December 2019

It’s a really good thing to keep your promises. So when I promised the Air Safari pilot I wouldn’t touch any of the controls if he let me co pilot the last leg in the Cessna back to Maun from the Okavango Delta, I kept my word. There were lots of buttons, too many to count.

The Okagvango Delta, a place one will hear many tales about, but it’s only once you are there that you can grasp it.

A World Heritage Site 1500km long, while the ‘hands’ and ‘fingers’ of this majestic earthly biodiverse feature make up 6000sqkm and 12,000sqkm.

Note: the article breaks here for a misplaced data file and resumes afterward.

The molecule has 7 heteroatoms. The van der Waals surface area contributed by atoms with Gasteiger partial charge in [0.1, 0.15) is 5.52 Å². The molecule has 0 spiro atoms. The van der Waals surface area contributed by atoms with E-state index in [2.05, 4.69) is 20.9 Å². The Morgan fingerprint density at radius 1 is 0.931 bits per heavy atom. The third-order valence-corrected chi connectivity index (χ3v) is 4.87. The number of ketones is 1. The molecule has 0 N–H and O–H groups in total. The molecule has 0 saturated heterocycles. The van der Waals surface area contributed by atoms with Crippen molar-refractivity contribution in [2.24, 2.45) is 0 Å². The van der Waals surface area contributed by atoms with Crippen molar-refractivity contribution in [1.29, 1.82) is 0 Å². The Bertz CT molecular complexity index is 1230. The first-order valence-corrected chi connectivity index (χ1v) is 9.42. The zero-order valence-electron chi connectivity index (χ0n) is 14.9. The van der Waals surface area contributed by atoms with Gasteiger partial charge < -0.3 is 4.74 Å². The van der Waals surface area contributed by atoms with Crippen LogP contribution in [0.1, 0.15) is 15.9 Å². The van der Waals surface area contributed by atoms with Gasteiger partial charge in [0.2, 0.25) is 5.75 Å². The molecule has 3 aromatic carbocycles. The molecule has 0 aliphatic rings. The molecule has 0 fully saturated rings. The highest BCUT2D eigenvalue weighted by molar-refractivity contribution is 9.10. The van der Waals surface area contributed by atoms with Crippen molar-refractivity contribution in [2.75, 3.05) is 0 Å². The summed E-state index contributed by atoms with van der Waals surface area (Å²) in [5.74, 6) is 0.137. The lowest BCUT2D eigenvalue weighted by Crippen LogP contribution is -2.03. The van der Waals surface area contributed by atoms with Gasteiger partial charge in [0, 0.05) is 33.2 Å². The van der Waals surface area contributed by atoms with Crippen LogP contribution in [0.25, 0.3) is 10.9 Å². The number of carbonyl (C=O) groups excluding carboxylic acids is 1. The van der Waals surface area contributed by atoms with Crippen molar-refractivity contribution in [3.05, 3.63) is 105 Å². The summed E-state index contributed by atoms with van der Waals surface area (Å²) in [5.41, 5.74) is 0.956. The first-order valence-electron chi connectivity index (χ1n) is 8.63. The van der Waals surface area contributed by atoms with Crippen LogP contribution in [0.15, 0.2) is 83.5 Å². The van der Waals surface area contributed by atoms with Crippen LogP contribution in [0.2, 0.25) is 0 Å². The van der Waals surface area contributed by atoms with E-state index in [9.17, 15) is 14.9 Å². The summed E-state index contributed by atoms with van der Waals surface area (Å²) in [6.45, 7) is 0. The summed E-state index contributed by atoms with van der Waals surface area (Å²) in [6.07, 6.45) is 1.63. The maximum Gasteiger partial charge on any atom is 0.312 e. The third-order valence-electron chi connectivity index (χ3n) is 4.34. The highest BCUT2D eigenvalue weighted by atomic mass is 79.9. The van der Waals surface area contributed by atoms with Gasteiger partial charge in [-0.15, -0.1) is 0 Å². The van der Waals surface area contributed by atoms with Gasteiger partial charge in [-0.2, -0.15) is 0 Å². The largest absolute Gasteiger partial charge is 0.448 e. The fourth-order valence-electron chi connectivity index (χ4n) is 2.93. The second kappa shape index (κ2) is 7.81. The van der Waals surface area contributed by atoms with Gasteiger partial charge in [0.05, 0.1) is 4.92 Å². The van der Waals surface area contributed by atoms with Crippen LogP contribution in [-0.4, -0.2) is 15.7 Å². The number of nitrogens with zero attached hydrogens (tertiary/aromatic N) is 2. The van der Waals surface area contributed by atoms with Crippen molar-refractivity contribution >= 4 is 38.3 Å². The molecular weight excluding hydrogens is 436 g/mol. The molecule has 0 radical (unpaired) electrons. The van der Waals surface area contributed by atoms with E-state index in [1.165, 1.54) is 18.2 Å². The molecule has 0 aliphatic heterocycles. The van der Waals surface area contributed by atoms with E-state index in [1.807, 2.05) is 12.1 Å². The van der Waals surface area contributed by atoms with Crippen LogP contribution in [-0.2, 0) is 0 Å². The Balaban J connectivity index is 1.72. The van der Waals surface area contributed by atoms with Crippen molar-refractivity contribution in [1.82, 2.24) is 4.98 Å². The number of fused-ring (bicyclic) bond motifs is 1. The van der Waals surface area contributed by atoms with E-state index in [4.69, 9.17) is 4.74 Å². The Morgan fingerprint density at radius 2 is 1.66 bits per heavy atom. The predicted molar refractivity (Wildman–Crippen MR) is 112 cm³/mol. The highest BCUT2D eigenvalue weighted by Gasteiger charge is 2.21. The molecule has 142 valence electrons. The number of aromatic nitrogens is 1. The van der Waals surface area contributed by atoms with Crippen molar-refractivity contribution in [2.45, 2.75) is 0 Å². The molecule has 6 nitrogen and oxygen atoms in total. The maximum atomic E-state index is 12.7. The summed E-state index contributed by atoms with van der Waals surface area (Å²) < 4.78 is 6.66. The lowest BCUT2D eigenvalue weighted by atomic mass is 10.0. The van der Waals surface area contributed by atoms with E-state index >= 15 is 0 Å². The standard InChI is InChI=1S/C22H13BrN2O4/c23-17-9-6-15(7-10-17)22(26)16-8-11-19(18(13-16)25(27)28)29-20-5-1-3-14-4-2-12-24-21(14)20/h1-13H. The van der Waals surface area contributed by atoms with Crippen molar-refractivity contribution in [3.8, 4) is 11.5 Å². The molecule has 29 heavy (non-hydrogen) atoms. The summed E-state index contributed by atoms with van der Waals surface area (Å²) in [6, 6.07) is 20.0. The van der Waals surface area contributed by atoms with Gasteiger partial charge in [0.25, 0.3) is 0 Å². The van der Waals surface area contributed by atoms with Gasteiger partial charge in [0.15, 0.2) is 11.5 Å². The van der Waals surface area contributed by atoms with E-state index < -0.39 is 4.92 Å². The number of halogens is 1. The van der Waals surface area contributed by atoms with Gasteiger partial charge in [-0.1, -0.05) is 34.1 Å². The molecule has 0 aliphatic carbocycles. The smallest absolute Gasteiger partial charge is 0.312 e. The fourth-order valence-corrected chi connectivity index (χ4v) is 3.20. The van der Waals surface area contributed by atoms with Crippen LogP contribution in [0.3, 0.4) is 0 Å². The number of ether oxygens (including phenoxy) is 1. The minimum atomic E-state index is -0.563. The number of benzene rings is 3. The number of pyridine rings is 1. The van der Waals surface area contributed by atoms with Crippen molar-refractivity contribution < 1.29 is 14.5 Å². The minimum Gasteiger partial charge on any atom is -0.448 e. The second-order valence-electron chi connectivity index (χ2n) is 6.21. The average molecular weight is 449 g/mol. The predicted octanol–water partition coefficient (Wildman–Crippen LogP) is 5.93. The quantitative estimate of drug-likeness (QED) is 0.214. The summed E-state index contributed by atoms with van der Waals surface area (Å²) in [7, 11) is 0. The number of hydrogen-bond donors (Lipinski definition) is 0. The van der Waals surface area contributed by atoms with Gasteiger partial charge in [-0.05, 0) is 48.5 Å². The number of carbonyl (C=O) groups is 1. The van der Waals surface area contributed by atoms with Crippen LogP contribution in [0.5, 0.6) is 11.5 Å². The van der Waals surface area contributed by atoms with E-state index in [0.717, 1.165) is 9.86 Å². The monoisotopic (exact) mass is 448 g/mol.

Camp Okavango is nestled in the north west of the Delta, a slice of bliss for a couple of nights. The baobab trees that have stood for thousands of years, which have provided tartaric acid and yeasts to bush people for many lifetimes. Termite mounds decades in the making, which can be knocked down or partially destroyed by a passing elephant in the blink of an eye. Kilometres of the papyrus reed along the waterways, used by the Ancient Egyptians to make the first ever paper, and it can also be eaten and made into boats. Surprise encounters of elephants enjoying a cool down as you navigate the waterways to a hippo infested yet great fishing spot. Catching two red breasted tilapia and enjoying them for dinner under the Botswana stars. Coming across a pack of wild dogs walking back to Camp after a mokoro, through the waterlilies which not only look beautiful, but are used as methods of survival by the traditional people of the Okavango Delta. (Mokoro are the original boats carved from soft wood, used to navigate the waterways of the Delta, although now fibreglass ones are more commonly used.) Hearing tales of bushman of the Kalahari combining friendships, skill sharing and years of collaboration with those who called the Delta home; together they’d learn the ways of the life in the desert and by the water. Sighting the rare antelope, the Statunga, who live in water and on land, but too quick to photograph. Taking a bush walk on Nari Island, ‘buffalo’ in Swana. We saw a massive herd in the distance. Flying in to Camp Okavango in the Safari Air Cessna was fun; the distant clusters of trees and watering holes turning into detailed havens for many forms of wildlife. A great couple of nights with an awesome crew there who love the place and love nothing better than for those who visit to love it just as much. Cheeky monkeys at the camp, busy squirrels, lingering baboons, the distant honking of hippos and roaring of lions, and the constant chirp of so many birds. During activities and over delicious meal times and refreshing drinks was a chance for constant learning about this land from those who know it best, who live and breathe it. What a treat. Departing Camp Okavango by boat to a nearby camp, inbetween thunder storms and heavy rains, a final chance to be on the water, a final thrill. All this, and I’ve barely scraped the surface of this paradise.